Blur Circle

Steve Yost's weblog
January 07, 2003
power laws and Amazon's also-bought lists
I haven't posted in awhile. Maybe I'm laying low while the new year's resolution storm blows over. Also, I've been writing in my own private paper journal with a pen. There's a certain pleasure in just that physical act, and since I'm not a my-life-on-the-web blogger, it's a place to record more personal reflections.

Anyway, David's link to Adina Levin's post about Valdis Krebs' diagram prompted me to post this in her comments section. I'm leery that not many people read blog comments, so here's my comment:

I'm not a statistician, but the networks of books shown by Amazon also-boughts, being a sort of highly connected social network, seem like a good case for a power-law distribution. I think this means that there are bound to be peaks and valleys of influence.

That said, I'm not sure what to make of Krebs' chart. When I go to http://www.amazon.com/exec/obidos/ASIN/0195144201, I don't see *any* of the links he shows in Amazon's also-bought list for What Went Wrong. It could be that Amazon's lists are very dynamic, which calls into question the validity of the chart.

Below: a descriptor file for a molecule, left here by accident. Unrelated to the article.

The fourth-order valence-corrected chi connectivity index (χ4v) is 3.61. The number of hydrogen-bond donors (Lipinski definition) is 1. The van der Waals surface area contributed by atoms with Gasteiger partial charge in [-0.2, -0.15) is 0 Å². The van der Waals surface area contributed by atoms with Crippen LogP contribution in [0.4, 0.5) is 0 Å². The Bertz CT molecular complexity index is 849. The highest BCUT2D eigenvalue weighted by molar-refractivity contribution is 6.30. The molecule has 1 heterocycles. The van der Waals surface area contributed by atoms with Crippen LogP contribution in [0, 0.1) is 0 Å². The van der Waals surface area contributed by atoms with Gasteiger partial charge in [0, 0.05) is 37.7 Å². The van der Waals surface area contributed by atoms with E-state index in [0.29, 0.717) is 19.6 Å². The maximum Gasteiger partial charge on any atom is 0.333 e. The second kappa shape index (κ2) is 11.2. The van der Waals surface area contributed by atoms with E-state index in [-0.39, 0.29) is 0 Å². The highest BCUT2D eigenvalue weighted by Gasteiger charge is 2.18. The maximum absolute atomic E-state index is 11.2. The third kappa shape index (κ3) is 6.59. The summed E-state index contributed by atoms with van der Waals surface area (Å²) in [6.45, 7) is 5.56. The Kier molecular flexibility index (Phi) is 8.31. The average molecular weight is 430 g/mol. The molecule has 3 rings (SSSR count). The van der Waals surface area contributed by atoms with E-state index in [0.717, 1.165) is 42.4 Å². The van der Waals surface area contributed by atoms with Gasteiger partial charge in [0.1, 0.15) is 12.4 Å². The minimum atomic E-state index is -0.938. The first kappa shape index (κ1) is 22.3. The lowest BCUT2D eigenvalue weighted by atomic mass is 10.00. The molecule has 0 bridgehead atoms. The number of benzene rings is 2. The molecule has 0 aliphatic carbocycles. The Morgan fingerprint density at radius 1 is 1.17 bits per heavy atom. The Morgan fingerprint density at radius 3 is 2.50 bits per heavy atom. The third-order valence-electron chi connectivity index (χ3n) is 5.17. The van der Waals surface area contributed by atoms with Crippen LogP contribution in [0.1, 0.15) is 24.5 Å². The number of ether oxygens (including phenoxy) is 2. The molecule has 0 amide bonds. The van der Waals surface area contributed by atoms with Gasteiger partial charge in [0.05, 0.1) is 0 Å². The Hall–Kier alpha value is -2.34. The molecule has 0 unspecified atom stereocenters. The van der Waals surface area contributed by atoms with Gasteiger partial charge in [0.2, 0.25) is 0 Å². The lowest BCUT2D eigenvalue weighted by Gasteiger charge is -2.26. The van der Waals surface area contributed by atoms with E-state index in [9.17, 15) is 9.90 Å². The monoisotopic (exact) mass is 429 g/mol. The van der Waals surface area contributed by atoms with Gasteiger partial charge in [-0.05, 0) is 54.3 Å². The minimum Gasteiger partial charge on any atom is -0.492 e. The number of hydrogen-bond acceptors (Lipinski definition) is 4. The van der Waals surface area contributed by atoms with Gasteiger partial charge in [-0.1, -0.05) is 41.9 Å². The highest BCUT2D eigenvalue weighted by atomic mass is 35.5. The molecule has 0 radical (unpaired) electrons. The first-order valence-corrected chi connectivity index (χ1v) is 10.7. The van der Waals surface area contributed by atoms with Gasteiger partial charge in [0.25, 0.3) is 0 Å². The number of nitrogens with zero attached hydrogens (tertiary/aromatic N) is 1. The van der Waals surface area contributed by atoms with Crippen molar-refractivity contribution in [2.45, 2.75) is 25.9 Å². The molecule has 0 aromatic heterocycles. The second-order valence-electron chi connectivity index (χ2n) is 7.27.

Still, I'm convinced that there certainly will be circles of influence of ideas that don't overlap much. Though they've always existed in social networks, they're better defined by things like the also-read lists. Tools like that, because they weigh against random browsing, could be causing the power-law distribution to be more pronounced, i.e. we do become more tightly grouped in our communal views.

Of course there's a power law distribution of blogroll links too. Has anyone mapped that? I've seen the map of all blog links, but it's too dense to reveal distributions.
Discuss January 07, 2003 11:49 AM